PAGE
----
Drake surprises with new mixtape

Posted April 14, 2015


Drake pulls a Beyoncé and the crowd goes wild. The twitter-verse went berzerk on the late Thursday night of Feb. 12 when Canadian rap artist Drake released a surprise retail mixtape, “If You’re Reading This, It’s Too Late”, without warning.

Aubrey “Drake” Graham released this project on the six-year anniversary of his first album “So Far Gone”, which was an instant success in the hip hop world. All though “If You’re Reading This” does not convey the sappy emotion that “So Far Gone” holds, it certainly holds the characteristics of the debut albums production, which is produced by his producer-in-residence Noah “40” Shebib, and lyrical flow that us Drake lovers fell for.

I tend to believe that this mixtape was for the Drake fans. May I repeat, this project is technically a mixtape and not a rap album. Skinny Friedman from noisy.vice.com describes the difference between a modern-day rap mixtape versus an album in his feature story titled “The Real Difference Between a Mixtape and an Album”:

Albums are supposed to move units and to generate singles. They fit into the well-oiled, decades-old recording industry machinery. While mixtapes can (and often do) produce singles and sell some copies, their targets are more flexible. Mixtapes are a way to attract new fans, something for old fans to talk about on social media, a reason to tour, and a way to show off collaborations with bigger artists. Mixtapes move a rapper’s career forward, and they can do that without selling a single copy.

I do not foresee any crossover hits from this release nor do I see any of the music being played on pop stations, which I have absolutely no problems with (since pop stations tend to overplay my favorite songs, which in turn makes me so sick of the tracks that I once loved).

Once again, this project is for the connoisseurs of the Canadian rap artist’s distinct flows. If you don’t appreciate Drake, you may get really bored while listening. This mixtape makes me think of the word “homies”. The album is the type that I would turn on in the car on the way to a chill kickback in the city with some of the homies. It’s the type of music that one would put on while they chill with a group of people. I know that I’m saying “homies” a lot but that is honestly the best way that I can explain the sensation I get when I tune in to this mixtape.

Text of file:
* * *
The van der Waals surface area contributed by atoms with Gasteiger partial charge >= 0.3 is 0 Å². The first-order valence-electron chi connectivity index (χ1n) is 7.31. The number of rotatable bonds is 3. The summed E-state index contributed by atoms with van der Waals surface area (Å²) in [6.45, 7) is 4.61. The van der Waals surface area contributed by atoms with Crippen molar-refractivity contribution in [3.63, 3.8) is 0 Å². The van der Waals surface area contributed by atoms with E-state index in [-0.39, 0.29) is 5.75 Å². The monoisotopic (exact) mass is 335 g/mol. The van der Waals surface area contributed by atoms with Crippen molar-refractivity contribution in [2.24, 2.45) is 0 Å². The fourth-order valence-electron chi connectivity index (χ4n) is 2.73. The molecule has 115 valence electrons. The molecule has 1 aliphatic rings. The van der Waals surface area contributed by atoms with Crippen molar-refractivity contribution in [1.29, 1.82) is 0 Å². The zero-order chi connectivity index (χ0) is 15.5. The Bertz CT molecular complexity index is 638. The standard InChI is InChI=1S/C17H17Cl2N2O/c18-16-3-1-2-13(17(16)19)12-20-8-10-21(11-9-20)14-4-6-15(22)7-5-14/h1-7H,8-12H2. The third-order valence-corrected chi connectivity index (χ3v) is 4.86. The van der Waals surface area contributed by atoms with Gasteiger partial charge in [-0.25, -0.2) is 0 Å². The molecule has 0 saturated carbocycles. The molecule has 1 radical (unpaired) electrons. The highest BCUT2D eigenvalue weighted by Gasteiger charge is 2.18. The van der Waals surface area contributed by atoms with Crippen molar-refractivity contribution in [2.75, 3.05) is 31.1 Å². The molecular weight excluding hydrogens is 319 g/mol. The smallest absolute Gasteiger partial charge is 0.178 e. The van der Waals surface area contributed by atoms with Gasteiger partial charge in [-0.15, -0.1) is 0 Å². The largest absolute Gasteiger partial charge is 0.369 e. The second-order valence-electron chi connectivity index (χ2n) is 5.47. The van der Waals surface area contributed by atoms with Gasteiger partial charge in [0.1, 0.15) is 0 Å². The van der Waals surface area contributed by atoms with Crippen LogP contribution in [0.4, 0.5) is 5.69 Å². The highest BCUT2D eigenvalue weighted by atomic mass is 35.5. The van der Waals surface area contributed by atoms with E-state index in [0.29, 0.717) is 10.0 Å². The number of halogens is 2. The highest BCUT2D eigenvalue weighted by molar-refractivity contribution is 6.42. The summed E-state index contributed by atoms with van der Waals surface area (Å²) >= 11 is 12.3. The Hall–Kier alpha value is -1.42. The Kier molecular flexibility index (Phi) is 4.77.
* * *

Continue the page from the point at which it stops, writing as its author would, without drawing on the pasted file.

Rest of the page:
The album gets a bit sleepy at times, but I still think that it’s quite enjoyable. In contrast, I can also feel some of Drake’s anger and hostility toward something or someone in this album. He has a few beefs out with different hip hop superstars (Diddy, Kendrick Lamar, Chris Brown) that he might be displaying in his song “Energy”, but it is rumored that Drake released this mixtape as a way to complete his Cash Money Records four album obligation just so he can get off the label, along with hip hop superstars Lil’ Wayne and Nicki Minaj. He is busy dropping hints throughout the entire album about his unhappiness with the supposed corrupt and unfair label, which may have been the root of the irritation. I appreciated this slight roughness, however.

The past Canadian teenage television drama sensation is known for being the sad puppy dog of the rap industry, with many of his songs talking about his past and failed relationships. This is a left from Drake’s usual “Come here baby girl and let me whisper you a rap song about how you broke my heart” theme. Yes, some of those types of songs were on the mixtape, but not as much as what we got from albums like Drake’s“Take Care”.

I still think that it’s a pretty solid mixtape and I will give it three out of four stars. My favorites are “Know Yourself” and “Legend” and “Energy”, which I usually blast in my car on the way to the grocery store to make myself feel like I’m the shit. It makes fans even more eager for the release of his official album (not mixtape) rumored to come out sometime in the spring. So thanks, Drake, for giving us something to tide us over while you work things out with Cash Money. I suggest that you, the reader, take the time to either purchase the mixtape or hear it out on Spotify the next time you’re “with the homies.”

(Note: For those unaware, the music world has coined the term “Pulling a Beyoncé,” which refers to the historical moment that pop artist Beyoncé released her new, self-titled album on iTunes in the fall 2013 without warning, causing havoc and orderly chaos. The act of keeping an album on the hush and releasing it without any advertisement is becoming popular after the immense success of Beyoncé’s self-titled; More and more big artists are following suit with blessing their fans with the art of surprise. The extremely successful Cash Money Records artist has already seen that success only a week following the release of “If You’re Reading This” by becoming the first rap artist ever to top the Billboard 100.)

  • Artist: Drake
  • “If You’re Reading This, It’s Too Late”
  • Genre: Hip-Hop
  • Length: 68:40
  • Explicit content
  • Where to Purchase: iTunes for 12.99; Google Play and Spotify
  • Rating: 3 out of 4 stars